But the desire to see Harris as only Black or worry that she is not truly African American derives from the racist U.S. past of the one-drop rule of racial impurity, which sociologist F. James Wood has described as the idea that “a single drop of ‘black blood’ makes a person … black.” That was an ideology from the majority of U.S. history – from its founding through to the Jim Crow era – when race was firmly believed to be a matter of blood.
Scientists for well over half a century have disproven any link between race and genetics. Scholars have been writing and researching, for decades, about how race is a social construction rather than a biological absolute.
But in public discussion in the U.S., race is treated as an entity that can be measured and labeled. That is why people are questioning the validity of Harris’ African American identity. They believe that her racial affiliation can somehow be quantified and weighed on a scale of authenticity.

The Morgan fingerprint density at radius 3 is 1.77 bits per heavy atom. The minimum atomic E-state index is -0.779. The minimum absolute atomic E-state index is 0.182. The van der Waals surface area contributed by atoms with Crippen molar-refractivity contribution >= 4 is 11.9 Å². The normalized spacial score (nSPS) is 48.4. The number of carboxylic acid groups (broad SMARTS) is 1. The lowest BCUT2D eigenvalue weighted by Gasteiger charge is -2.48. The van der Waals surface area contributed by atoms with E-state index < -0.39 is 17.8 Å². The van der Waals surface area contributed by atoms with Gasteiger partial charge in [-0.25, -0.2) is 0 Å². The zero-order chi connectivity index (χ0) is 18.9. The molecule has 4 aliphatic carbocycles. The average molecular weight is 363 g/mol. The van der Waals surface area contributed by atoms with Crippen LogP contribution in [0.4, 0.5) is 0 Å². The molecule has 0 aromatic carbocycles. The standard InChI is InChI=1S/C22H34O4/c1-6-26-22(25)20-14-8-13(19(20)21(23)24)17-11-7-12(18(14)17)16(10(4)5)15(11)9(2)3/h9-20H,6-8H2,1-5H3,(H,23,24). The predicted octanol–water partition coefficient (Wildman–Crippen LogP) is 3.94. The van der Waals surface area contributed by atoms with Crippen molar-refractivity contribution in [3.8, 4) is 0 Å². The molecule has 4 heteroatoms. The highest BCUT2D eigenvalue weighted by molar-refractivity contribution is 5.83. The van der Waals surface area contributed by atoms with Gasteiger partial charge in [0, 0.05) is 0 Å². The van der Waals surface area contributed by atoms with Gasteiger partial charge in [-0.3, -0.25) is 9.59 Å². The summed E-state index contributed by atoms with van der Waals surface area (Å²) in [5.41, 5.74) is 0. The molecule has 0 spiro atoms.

Underlying these questions of authenticity are questions of legitimacy. Multiracial people are constantly confronted by those who question their whole selves and their choice to authentically identify with multiple races. For these critics, to qualify for membership in a race or ethnicity means one must be 100% of that group. Anything less means you cannot be a real member of any given culture, ethnicity or race.
Yet the reality and experiences of multiracial people’s lives, like that of Harris, suggest that basic math cannot capture the realities of what it means to embody multiple races and ethnicities. As one subject of multiracial artist Kip Fulbeck’s photo installation of mixed-race Asian Americans in The Hapa Project states, “I am 100% Black and 100% Japanese.”